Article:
(a special thank you to KCTC student photographer Dominic Krupp for photos)
While eating lunch next to retired Admiral Eric Olson, Kenowa Hills High School junior Nick Reardon asked what it was like to command the Navy SEALs team that captured and killed Osama bin Laden. “That’s an incredible accomplishment,” Nick said.
“It was a daily focus for years, so it felt really good when it happened,” Olson said.
But Olson, the first Navy SEAL to reach the rank of 4-star admiral, is humble about the operation that took down the founder of Al Qaeda. As keynote speaker at the inaugural West Michigan Armed Forces Thanksgiving, in the Amway Grand Plaza Hotel Ambassador Ballroom, he said he needed to give credit to the troops involved in Pakistan.
“I was not on the ground; the glory belongs to the guys in the field, and they were tremendous on that day,” Olson said. “I had a relatively minor role in preparing them.”
Olson wasn’t the only military member at the luncheon to credit other soldiers past and present. During the grand salute to veterans, 150 high school students conversed with members of the Armed Forces at tables sponsored by local businesses. It was chance for students to talk with them about experiences, opportunities and what serving the country is like.
For Nick, it was an event he will long remember. “What I learned from Admiral Olson is that everything veterans do is not for themselves or the flag, but for the people that surround them and their families, to help people have a better life and defend our country,” Nick said.
Sgt. First Class Ty Sweet talked with Rockford High School junior Florinda Vanderzouwen about his 18 years in the National Guard. He said the military helped him build confidence. “It’s good for students and business members to interact with the military,” Sweet said. “The military is more than what it’s often perceived as.”
Bringing Students and Veterans Together
The event – preceded by a ceremony at Rosa Parks Circle and a bagpipe procession to the hotel – was organized by a trio of business people: Peter Ruppert, CEO of Fusion Education Group; John Irwin, president of Huntington Bank; and Jeff Lambert, president and managing partner for public relations firm Lambert, Edwards & Associates. “We were talking about how we don’t do enough in this community to thank veterans and to educate youth,” Irwin said.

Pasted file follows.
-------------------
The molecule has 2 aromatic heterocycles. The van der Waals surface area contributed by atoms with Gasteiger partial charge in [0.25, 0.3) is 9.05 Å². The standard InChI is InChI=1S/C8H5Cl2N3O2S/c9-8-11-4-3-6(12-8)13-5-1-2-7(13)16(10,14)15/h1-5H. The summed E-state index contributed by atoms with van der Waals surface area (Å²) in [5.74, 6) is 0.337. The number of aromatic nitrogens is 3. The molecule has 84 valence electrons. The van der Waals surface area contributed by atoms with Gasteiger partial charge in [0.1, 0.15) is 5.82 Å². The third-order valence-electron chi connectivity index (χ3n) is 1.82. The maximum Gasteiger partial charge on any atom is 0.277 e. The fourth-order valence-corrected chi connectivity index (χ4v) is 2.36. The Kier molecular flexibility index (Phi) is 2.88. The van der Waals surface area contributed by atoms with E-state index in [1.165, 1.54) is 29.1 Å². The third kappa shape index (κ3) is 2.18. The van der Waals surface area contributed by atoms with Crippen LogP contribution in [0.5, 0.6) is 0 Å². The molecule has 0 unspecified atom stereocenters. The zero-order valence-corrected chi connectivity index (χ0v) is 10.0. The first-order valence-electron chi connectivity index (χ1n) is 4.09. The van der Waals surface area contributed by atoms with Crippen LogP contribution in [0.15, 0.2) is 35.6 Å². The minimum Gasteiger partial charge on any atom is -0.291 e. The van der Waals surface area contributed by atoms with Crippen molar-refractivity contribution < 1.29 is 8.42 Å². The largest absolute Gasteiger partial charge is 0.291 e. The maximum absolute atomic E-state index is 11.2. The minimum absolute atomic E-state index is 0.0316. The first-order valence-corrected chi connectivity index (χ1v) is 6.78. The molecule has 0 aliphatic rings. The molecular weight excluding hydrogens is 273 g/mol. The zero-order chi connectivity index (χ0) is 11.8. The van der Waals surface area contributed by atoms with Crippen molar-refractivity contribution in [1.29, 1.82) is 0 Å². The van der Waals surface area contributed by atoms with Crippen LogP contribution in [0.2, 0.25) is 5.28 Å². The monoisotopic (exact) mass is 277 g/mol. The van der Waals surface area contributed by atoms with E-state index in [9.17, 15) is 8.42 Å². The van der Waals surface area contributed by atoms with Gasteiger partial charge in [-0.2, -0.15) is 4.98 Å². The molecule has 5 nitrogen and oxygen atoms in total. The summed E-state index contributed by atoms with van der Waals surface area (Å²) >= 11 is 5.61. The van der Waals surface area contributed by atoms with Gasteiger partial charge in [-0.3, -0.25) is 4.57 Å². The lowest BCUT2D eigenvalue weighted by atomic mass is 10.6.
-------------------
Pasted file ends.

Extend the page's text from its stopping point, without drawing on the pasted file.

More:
That conversation evolved into reaching out to both groups. “We thought, wouldn’t it be great if we could celebrate our military folks and expose that to our high school kids?” Ruppert said. “Usually when you go to a parade or military celebration it’s made up of adults.”
But there’s much for young people to learn from those who’ve served, including about the option of education by way of the military. Said Irwin, “I hope they gain an understanding of the skills that they can learn in the military, that they can be applied to civilian jobs later on.”
Lee High School senior John Vargas, who leaves for the Marine Corps in July, said he was grateful for the opportunity to speak to veterans who were once starting out like he is. “It will help me in the long run to hear their stories and experiences and I will use it in the future when I’m out there.”
Advice from the Admiral
Olson began his storied career as a teenager in Tacoma, Washington. He was accepted into the U.S. Naval Academy after high school without much knowledge of the Navy.
“I thought the Naval Academy could provide me a good opportunity and so I took it,” Olson said. “While I was there I learned there were many things in the Navy that intrigued me and I was able, fortunately, to find my way into one of those.”
After the Academy, he became a SEAL, developing strength and tenacity that led to incredible accomplishments. Aside from being commander of the U.S. Special Operations Command from 2007 to 2011, he received a Silver Star for his bravery in the “Black Hawk Down” battle in Somalia more than 20 years ago.
But more than accolades, Olsen likes to talk about the years of service, the day-to-day ups and downs and experiences built over a lifetime.
“The career was much more about the satisfaction you get from solving a wide variety of different problems and helping people become better people; putting balance in their lives, and visiting places and establishing relationships that are quite unusual in some cases,” he said.
He wants students to know the military is a great career pathway. “It’s not all about pushing buttons, dropping bombs, firing artillery, shooting guns,” Olson said. “Some of the best technical training available on Earth is available in the U.S. military.”
But what about that bin Laden operation? What was it like?
Olson was focused on the entire operation. “The actual moment passed very quickly and then we were on to the next item on the checklist,” he said. After bin Laden was killed, there were still forces on the ground. As commander, he had to focus on getting them home safely while many obstacles remained.
“The mission didn’t end when bin Laden was killed,” he said. “The hard part of the mission actually began when bin Laden was killed.”
Armed Forces Thanksgiving